Raiform – version 2.0

After some unsuccesfull festival betting lets look at some ratings.

I have been in a process of converting my neural network workflow from ai4r to FANN, or Fast Artificial Neural Network and one of the larger tasks was to redo my raiform rating. I originally built that earlier this year and wrote a bit about it in March.

Anyways, here is first glance at the results. Data is from period of 2013 and 2014 and it includes same ratio of different codes as did the training and test datasets. This is now unseen data which was not used for teaching purposes nor for testing. All in all there are some 5000 races and almost 50.000 runs included.

In the chart rating goes up till 500 but theoretical limit is 1000, there were some figures in the 600 range but I dropped from the chart all the occurances where sample size was less than 10, that is the reason why strikerate lines end at different positions for different codes. All in all pretty consistently rising strikerates as rating climbs higher. Highest variance is in Hunter chases but there sample sizes are so small that I wouldn’t worry about it at this time.

This rating is now only thing that I look at when it comes to past few races. It is easier to say that Horse A with a Raiform of 400 is more likely winner than Horse B with rating of 250 rather than Horse A with last three 321 is better than Horse B with 332. I made up those form lines, but I believe point is clear.

Raiform – A new rating

I have been adding new stuff to my bayesian system recently as well as adjusting criterias for ratings.

One new piece of information I have added I call Raiform. I need to call these something in my database and Racealyst AI Form or Raiform for short sounds fancy enough 🙂

Anyway, it is neural network derived rating which combines horses three last finish positions adjusted for number of runners and under the same code as todays run, days since last run and horses age together with information on if race is flat or jumps and if it is handicap race or not. Idea for the rating is from set of ratings Smartsig ran years back called AI form. That rating used also horses sex but for some reason I haven’t deemed that information important enough to include in my database so I have to live without it. I don’t know how people at Smartsig arrived at their ratings but I wanted to do something similar as I felt that just looking at the days since last run or days sincle last good run was not giving out relevant information.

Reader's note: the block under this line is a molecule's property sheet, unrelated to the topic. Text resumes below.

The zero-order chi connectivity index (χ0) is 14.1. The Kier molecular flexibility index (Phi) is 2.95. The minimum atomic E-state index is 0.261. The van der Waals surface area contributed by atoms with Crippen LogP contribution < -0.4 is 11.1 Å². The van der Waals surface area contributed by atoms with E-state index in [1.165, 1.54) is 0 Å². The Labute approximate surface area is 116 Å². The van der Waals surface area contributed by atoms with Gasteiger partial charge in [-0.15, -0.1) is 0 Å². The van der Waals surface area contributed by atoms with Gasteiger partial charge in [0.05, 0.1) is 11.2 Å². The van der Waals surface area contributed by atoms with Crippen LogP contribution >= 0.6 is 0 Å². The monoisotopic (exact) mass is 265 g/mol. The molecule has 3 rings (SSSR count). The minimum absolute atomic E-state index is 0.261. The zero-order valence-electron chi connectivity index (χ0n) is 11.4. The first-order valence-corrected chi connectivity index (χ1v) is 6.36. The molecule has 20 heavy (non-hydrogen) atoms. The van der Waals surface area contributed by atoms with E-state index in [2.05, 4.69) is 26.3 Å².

Below is a chart which shows how rating would have performed in 2014. Line is strikerate and bars show return on turnover %. As I expected, ROT is all over the place but strikerate holds a nice upwards trend without plummeting at any point.

Interestingly rating range from 125 to 150 has a return on turnover of over 15% for over 16 thousand selections and strikerate of roughly 11%.

Progress in my hunt for a good run

Now that I finally found  a way to calculate if a race was good, bad or merely OK. I took all races run between 1.10.2012 – 30.9.2014 and looked at last run each runner had had and determined if it was good bad or ok.

Now I was able to calculate if my method was up to anything, reasoning is that if last run was a good one then that should improve the odds of winning for that horse. And it actully did, from the table below you can see how performance in previous race affected strike rate.